Sowing the seeds of EU Connectivity after Telecom Ministers meeting in León

Stakeholders have spoken and the European Commission has listened. It is time to act, to deliver the Digital Decade 2030 goals. The Digital Networks Act will help deliver the reset of the policy framework around digital communications that we need.

Sowing the seeds of EU Connectivity after Telecom Ministers meeting in León
Juan Montero

Juan Montero Rodil

Reading time: 4 min

The Europeans telecom ministers’ meeting held in Leon provided the opportunity to discuss the future of connectivity in Europe, after the call made by Commissioner Thierry Breton to do “whatever it takes” through a new Digital Network Act. This gathering came at a critical moment to ensure Europe’s digital competitiveness on the world stage.

Europe is readying itself for an ambitious push towards meeting its connectivity targets for 2030. European innovation, economic growth and sovereignty need to be built on digital networks of the future, but at the moment are governed by regulatory frameworks from 25 years ago. The European Commission has listened to stakeholders and is laying the foundation for a framework that looks to the softwarized and cloud-based networks of the future. We welcome the concept of a Digital Networks Act, with the ambition to give Europe cutting-edge digital infrastructure that can deliver growth and innovation, create jobs, and ensure European competitiveness.

As the Digital Networks Act takes shape, we see several critical policy priorities which will help deliver transformational benefits to European citizens, unlocking investment and facilitating the widespread rollout of next generation digital infrastructure needed to power the Digital Decade.

A true single market for telecoms in Europe: gaining scale through in-market consolidation

For the past 30 years, European companies have benefitted from the single market, reaping the benefits of easy cross-border business. Yet, this has not been the case in the telco sector, where legal and policy hurdles prevent a true telecoms single market. The sector remains highly fragmented across Europe, undermining telcos’ abilities to benefit from economies of scale. The resulting extra cost and blocking efficiency gains further exacerbate the funding gap that European connectivity faces.

In his vision for a Digital Networks Act Commissioner Breton sums up the responses to the exploratory consultation on the future of connectivity: “Telecoms operators need scale and agility to adapt to this technology revolution, but market fragmentation holds them back.”  In-market consolidation will build the environment in which telcos can efficiently and effectively work towards building the backbone for Europe’s digital future as it is a precondition for the creation of a true single telecoms market. To build scale is a fundamental step to ensure that European telecom operators can be globally competitive.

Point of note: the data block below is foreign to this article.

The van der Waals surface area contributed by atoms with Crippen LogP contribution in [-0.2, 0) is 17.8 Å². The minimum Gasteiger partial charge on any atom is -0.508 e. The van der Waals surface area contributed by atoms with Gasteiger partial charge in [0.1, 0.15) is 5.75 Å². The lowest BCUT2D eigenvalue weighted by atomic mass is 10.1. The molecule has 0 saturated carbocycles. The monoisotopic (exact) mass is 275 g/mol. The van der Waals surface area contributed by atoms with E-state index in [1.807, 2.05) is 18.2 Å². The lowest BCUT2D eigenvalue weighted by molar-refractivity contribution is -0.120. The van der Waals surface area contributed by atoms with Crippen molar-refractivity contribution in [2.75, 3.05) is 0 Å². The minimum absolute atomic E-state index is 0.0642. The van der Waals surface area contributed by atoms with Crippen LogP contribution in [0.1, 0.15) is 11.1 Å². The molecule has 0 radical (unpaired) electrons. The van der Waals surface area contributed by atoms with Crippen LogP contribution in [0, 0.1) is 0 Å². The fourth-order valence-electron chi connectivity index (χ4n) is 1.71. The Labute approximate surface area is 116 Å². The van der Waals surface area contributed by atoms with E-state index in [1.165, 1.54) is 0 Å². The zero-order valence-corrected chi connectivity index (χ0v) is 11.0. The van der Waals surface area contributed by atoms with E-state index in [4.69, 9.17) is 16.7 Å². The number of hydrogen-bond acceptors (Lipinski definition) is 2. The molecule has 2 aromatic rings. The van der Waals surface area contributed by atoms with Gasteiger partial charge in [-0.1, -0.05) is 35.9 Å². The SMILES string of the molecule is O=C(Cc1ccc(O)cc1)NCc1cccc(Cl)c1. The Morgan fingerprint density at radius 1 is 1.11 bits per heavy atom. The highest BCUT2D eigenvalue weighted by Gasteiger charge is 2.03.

An investment environment to unlock the internet of the future

Without major investments, Europe will not be able to achieve the connectivity targets it has set itself, risking a divide between first- and second-class digital citizens.  This must be a common European effort. Telecoms operators have invested continuously, to upgrade networks capacity to levels at which it can satisfy the never-ending increase in demand. These investments are necessary, they are important, but they are not enough to push Europe forward. In fact, the first Report on the State of the Digital Decade shows that at current trend, we will not reach our Digital Decade targets.  

Europe needs a new investment environment that enables the huge effort in rollout required to achieve the 2030 targets and continue the network transformation for the digital era, tackling low returns for network operators and finding a new financing model that allows for sustainable, secure, and efficient use of Europe’s networks.

Our proposal is to work on a range of instruments that can help to deliver the necessary investment through a variety of means, including ensuring that those who put the highest burden on digital connectivity make a proportionate contribution to its sustainable future. The initiative also aims to encourage major traffic generators to take greater responsibility for the traffic they generate, to be more aware of the impact of their traffic on the additional resources required by digital networks, and to incentivize traffic efficiency and sustainability. Our proposal  aims at exploring ways to free up resources for investment in network capacity to be used for coverage expansion and innovation, but also to reduce energy consumption and CO2 emissions by reducing traffic inefficiencies. As telecom operators bear most of the costs of inefficient network use, policy makers should incentivise all players in the Internet value chain to finally agree on models where all parties contribute to efficient network use and balanced business relationships taking into account the services they provide to each other.

A spectrum policy that enables investment

A true single market for telecoms in Europe sets the foundation for efficient, effective investments.  A harmonized approach towards pro investment spectrum policies  would ensure the adequate allocation of resources with a much greater impact on the expansion and quality of connectivity.

Bold action is needed to align telecoms policies with European industrial policy. The European Commission proposal to start working on a Digital Networks Act should be an appropriate way forward to set the conditions for European telcos to deliver the secure, future-ready networks European citizens need. The Digital Networks Act should place digital connectivity back at the heart of the European economy.

The ground is prepared, we must now sow the seeds. 2030 is round the corner, and we have no time to lose.


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